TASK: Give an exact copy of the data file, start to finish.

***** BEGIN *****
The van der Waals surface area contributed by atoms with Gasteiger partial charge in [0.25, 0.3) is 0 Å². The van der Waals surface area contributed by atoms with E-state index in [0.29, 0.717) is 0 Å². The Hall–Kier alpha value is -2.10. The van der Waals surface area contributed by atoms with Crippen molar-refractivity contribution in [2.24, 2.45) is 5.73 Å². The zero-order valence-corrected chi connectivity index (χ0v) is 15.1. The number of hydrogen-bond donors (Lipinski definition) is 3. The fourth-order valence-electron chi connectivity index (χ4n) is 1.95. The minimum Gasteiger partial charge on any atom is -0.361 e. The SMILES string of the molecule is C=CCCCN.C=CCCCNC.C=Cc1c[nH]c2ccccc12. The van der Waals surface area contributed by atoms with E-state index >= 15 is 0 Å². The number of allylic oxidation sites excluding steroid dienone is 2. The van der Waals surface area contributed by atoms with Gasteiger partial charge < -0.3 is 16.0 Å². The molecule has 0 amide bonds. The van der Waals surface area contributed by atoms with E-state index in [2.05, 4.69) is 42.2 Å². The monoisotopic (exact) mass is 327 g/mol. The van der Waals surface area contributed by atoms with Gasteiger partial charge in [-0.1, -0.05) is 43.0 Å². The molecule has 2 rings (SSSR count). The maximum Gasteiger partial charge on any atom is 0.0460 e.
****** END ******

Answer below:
The van der Waals surface area contributed by atoms with Gasteiger partial charge in [0.25, 0.3) is 0 Å². The van der Waals surface area contributed by atoms with E-state index in [0.29, 0.717) is 0 Å². The Hall–Kier alpha value is -2.10. The van der Waals surface area contributed by atoms with Crippen molar-refractivity contribution in [2.24, 2.45) is 5.73 Å². The zero-order valence-corrected chi connectivity index (χ0v) is 15.1. The number of hydrogen-bond donors (Lipinski definition) is 3. The fourth-order valence-electron chi connectivity index (χ4n) is 1.95. The minimum Gasteiger partial charge on any atom is -0.361 e. The SMILES string of the molecule is C=CCCCN.C=CCCCNC.C=Cc1c[nH]c2ccccc12. The van der Waals surface area contributed by atoms with E-state index >= 15 is 0 Å². The number of allylic oxidation sites excluding steroid dienone is 2. The van der Waals surface area contributed by atoms with Gasteiger partial charge < -0.3 is 16.0 Å². The molecule has 0 amide bonds. The van der Waals surface area contributed by atoms with E-state index in [2.05, 4.69) is 42.2 Å². The monoisotopic (exact) mass is 327 g/mol. The van der Waals surface area contributed by atoms with Gasteiger partial charge in [-0.1, -0.05) is 43.0 Å². The molecule has 2 rings (SSSR count). The maximum Gasteiger partial charge on any atom is 0.0460 e.